Woe on the Riviera! In what The Hollywood Reporter describes as a “mini riot,” eager audience members were denied the chance to see Pedro Almodóvar’s new short film Strange Way Of Life, known colloquially on the Internet as the gay western starring Pedro Pascal and Ethan Hawke. A ticketing mix-up with the digital booking system saw dozens (“perhaps even hundreds”) of people waiting to see the premiere turned away. Understandably, those people were displeased with being shut out of the gay western, and “Many of them then descended upon security officials minding the gate,” according to THR.
What uncouth behavior at the Cannes Film Festival! Security officials reportedly offered no explanation as to how the theater reached capacity with ticket holders still waiting outside, though at least one of them acknowledged that the situation was “unacceptable.” Meanwhile, inside, the audience that did manage to get a seat was treated to a film that Variety praises as standing “proudly next to some of [Almodóvar’s] most audacious movies such as Talk To Her and Volver.”
Almodóvar and Hawke were present for a press conference to promote the 31-minute movie, with the filmmaker crediting Jane Campion’s recent The Power Of The Dog as inspiration for his project. In that film, “[Their] sexuality is very ambivalent. They never talk about desire and, of course, they never fuck,” Almodóvar said (per Deadline).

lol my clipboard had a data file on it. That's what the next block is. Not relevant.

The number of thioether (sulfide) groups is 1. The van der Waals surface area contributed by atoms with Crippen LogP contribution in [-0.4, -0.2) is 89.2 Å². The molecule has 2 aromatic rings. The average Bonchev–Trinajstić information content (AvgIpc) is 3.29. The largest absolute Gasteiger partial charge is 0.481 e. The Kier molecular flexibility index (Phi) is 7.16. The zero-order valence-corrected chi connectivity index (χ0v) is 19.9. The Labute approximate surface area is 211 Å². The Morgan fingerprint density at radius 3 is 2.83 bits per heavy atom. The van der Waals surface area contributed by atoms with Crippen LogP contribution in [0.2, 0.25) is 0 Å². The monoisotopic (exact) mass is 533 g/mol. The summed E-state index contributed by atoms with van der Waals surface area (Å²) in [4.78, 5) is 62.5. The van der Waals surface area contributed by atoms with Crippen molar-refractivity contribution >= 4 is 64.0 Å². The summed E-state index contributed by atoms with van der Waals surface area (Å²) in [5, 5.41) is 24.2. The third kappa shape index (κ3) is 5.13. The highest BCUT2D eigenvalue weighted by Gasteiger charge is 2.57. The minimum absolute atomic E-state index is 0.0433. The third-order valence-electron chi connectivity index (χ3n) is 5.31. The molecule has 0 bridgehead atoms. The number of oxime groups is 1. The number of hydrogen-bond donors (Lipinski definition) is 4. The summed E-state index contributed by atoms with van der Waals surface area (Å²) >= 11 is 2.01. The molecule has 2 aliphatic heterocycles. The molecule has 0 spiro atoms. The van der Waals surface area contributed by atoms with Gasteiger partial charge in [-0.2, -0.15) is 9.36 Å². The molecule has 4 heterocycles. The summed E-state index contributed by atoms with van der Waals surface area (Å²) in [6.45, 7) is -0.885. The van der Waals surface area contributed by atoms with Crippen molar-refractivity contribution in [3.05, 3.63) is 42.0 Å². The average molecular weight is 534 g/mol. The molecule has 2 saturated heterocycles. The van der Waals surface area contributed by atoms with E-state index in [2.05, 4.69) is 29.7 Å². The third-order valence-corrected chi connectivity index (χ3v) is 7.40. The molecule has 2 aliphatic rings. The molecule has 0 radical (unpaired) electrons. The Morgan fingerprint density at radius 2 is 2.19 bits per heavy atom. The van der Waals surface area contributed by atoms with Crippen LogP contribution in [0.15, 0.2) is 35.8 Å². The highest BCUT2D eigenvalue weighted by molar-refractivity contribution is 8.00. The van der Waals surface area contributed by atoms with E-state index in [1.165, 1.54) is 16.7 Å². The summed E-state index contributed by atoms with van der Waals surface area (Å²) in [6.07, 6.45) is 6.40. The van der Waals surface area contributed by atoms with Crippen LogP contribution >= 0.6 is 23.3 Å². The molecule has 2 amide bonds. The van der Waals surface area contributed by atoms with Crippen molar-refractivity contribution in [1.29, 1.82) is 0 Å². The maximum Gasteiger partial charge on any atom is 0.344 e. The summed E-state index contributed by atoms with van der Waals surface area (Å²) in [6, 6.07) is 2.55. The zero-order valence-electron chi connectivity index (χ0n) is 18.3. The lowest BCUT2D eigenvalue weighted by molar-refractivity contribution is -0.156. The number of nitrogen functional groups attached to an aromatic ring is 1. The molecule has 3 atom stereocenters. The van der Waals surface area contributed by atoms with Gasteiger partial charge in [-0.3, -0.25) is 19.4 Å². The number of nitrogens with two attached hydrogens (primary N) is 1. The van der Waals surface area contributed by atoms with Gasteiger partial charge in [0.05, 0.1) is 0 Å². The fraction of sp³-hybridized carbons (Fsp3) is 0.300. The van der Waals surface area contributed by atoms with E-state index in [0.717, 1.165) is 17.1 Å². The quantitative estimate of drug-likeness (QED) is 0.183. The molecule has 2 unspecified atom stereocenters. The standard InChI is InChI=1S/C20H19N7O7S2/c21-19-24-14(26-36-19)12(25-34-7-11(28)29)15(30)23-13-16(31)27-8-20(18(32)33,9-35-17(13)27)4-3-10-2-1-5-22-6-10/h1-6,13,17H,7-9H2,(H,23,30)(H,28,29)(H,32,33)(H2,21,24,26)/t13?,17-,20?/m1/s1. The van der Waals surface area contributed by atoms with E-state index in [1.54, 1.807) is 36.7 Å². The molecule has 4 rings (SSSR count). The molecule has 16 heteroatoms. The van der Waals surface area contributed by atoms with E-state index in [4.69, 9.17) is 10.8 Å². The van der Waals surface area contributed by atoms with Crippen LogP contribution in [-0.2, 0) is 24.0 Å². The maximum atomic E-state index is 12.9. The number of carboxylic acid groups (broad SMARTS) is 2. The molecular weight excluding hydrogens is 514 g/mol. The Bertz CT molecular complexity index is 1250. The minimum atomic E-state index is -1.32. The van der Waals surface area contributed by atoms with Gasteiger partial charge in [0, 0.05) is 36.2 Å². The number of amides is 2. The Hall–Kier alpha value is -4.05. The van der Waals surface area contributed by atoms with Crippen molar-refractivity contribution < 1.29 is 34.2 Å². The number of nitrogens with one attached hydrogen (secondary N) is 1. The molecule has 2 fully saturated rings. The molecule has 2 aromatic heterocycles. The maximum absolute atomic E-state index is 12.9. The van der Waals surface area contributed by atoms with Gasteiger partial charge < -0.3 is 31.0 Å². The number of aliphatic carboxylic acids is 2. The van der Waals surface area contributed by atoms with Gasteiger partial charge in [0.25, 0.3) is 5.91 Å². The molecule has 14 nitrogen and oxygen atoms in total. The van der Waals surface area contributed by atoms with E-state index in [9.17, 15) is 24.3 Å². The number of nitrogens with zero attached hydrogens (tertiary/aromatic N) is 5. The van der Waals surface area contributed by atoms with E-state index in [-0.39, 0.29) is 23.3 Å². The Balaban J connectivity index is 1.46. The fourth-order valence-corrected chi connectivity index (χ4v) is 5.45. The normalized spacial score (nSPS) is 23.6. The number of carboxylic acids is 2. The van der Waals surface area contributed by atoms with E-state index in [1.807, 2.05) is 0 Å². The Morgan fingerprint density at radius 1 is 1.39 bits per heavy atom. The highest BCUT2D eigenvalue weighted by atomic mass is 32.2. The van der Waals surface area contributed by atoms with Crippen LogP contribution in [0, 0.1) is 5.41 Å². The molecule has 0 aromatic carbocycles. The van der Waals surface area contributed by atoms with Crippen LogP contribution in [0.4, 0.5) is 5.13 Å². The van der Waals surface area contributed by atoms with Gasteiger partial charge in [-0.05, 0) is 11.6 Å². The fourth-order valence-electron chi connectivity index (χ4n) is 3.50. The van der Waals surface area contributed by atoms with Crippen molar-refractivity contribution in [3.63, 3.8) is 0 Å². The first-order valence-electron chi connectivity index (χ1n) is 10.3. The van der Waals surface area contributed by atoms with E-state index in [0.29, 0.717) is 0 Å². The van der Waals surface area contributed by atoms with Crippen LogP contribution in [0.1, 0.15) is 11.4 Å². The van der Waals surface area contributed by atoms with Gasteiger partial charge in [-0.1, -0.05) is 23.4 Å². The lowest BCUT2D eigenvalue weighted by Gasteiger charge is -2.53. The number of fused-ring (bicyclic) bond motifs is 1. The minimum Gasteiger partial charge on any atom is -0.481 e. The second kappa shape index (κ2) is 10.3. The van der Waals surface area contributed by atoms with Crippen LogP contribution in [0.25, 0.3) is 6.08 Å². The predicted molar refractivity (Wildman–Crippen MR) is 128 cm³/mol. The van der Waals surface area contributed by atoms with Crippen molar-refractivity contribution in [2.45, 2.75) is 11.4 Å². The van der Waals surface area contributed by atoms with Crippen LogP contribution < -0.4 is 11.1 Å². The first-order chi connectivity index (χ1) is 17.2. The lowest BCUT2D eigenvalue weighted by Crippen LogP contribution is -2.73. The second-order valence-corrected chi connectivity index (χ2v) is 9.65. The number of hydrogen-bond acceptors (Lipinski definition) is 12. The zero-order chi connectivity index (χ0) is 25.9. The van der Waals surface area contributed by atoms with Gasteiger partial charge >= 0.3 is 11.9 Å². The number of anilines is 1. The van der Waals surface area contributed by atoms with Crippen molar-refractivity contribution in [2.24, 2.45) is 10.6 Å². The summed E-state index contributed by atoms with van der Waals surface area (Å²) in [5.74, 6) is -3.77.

Strange Way Of Life also isn’t necessarily explicit with its intimacy. “The film is full of these moments that are erotic without being explicit sexually or having to do with any kind of physical nakedness,” Almodóvar recently told IndieWire. “There’s a certain intensity, these pauses, that are very erotic and carnal for me.”
Instead, the film features a discussion between the two reunited lovers making the bed (perhaps “the first time in the history of a Western where you see two men” doing so, suggests Almodóvar) after an “orgiastic night” together. “I wanted to make a classic western in which we talk about the desire between two cowboys,” the director explained (per Deadline). “Normally in classic Westerns, women always have secondary roles and we never talk about the desire between two men. That’s what I wanted to do.
Per Variety, Hawke mused that filmmaking itself is an act of love. “You are saying these people are important enough to care about. It’s always about love, in some capacity,” Hawke said. “I just like to be wanted. And if happens to be an extremely attractive man…I just like it.” Lots of the people lined up for the premiere probably would have liked it too, but alas...